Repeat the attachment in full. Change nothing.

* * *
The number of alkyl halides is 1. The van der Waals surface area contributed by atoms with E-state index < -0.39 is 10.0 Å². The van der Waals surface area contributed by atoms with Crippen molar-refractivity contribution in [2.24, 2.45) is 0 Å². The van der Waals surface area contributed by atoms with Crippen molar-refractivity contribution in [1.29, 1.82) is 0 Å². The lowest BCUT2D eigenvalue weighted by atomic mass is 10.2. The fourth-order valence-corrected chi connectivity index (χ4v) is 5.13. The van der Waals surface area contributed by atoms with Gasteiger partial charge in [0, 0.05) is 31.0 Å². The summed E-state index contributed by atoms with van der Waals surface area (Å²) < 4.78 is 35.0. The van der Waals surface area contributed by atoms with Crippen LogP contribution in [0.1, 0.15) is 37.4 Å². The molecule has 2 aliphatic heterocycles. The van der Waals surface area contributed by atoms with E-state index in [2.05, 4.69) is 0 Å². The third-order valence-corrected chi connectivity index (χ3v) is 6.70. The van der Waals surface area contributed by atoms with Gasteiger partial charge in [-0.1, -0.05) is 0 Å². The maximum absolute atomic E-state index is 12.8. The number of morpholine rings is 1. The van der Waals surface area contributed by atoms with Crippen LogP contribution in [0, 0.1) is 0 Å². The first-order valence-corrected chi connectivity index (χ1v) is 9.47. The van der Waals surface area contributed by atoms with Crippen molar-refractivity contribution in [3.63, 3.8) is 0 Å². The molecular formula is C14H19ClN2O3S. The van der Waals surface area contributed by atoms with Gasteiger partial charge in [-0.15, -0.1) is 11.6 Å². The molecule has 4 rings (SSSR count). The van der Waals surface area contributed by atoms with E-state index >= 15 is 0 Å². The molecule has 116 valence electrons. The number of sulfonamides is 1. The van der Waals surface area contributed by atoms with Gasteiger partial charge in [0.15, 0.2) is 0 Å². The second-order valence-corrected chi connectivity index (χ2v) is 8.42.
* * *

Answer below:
The number of alkyl halides is 1. The van der Waals surface area contributed by atoms with E-state index < -0.39 is 10.0 Å². The van der Waals surface area contributed by atoms with Crippen molar-refractivity contribution in [2.24, 2.45) is 0 Å². The van der Waals surface area contributed by atoms with Crippen molar-refractivity contribution in [1.29, 1.82) is 0 Å². The lowest BCUT2D eigenvalue weighted by atomic mass is 10.2. The fourth-order valence-corrected chi connectivity index (χ4v) is 5.13. The van der Waals surface area contributed by atoms with Gasteiger partial charge in [0, 0.05) is 31.0 Å². The summed E-state index contributed by atoms with van der Waals surface area (Å²) < 4.78 is 35.0. The van der Waals surface area contributed by atoms with Crippen LogP contribution in [0.1, 0.15) is 37.4 Å². The molecule has 2 aliphatic heterocycles. The van der Waals surface area contributed by atoms with E-state index in [2.05, 4.69) is 0 Å². The third-order valence-corrected chi connectivity index (χ3v) is 6.70. The van der Waals surface area contributed by atoms with Gasteiger partial charge in [-0.1, -0.05) is 0 Å². The maximum absolute atomic E-state index is 12.8. The number of morpholine rings is 1. The van der Waals surface area contributed by atoms with Crippen LogP contribution in [0, 0.1) is 0 Å². The first-order valence-corrected chi connectivity index (χ1v) is 9.47. The van der Waals surface area contributed by atoms with Crippen molar-refractivity contribution in [3.63, 3.8) is 0 Å². The molecular formula is C14H19ClN2O3S. The van der Waals surface area contributed by atoms with Gasteiger partial charge in [-0.15, -0.1) is 11.6 Å². The molecule has 4 rings (SSSR count). The van der Waals surface area contributed by atoms with E-state index >= 15 is 0 Å². The molecule has 116 valence electrons. The number of sulfonamides is 1. The van der Waals surface area contributed by atoms with Gasteiger partial charge in [0.15, 0.2) is 0 Å². The second-order valence-corrected chi connectivity index (χ2v) is 8.42.